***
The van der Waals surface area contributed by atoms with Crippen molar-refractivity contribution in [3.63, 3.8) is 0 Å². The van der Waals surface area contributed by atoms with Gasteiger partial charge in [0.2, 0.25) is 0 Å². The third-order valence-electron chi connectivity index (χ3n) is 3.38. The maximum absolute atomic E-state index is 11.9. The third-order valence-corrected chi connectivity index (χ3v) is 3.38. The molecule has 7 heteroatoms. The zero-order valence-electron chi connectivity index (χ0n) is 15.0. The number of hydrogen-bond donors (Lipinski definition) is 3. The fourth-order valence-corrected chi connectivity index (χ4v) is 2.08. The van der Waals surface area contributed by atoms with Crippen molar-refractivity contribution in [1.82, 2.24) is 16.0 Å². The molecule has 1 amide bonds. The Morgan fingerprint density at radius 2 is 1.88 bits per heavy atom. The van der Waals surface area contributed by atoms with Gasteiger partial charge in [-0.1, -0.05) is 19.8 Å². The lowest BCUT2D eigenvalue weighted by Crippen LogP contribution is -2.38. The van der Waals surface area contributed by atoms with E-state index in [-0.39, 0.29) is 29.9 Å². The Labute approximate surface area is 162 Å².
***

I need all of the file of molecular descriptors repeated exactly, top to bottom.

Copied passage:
The van der Waals surface area contributed by atoms with Crippen molar-refractivity contribution in [3.63, 3.8) is 0 Å². The van der Waals surface area contributed by atoms with Gasteiger partial charge in [0.2, 0.25) is 0 Å². The third-order valence-electron chi connectivity index (χ3n) is 3.38. The maximum absolute atomic E-state index is 11.9. The third-order valence-corrected chi connectivity index (χ3v) is 3.38. The molecule has 7 heteroatoms. The zero-order valence-electron chi connectivity index (χ0n) is 15.0. The number of hydrogen-bond donors (Lipinski definition) is 3. The fourth-order valence-corrected chi connectivity index (χ4v) is 2.08. The van der Waals surface area contributed by atoms with Crippen molar-refractivity contribution in [1.82, 2.24) is 16.0 Å². The molecule has 1 amide bonds. The Morgan fingerprint density at radius 2 is 1.88 bits per heavy atom. The van der Waals surface area contributed by atoms with Gasteiger partial charge in [-0.1, -0.05) is 19.8 Å². The lowest BCUT2D eigenvalue weighted by Crippen LogP contribution is -2.38. The van der Waals surface area contributed by atoms with E-state index in [-0.39, 0.29) is 29.9 Å². The Labute approximate surface area is 162 Å².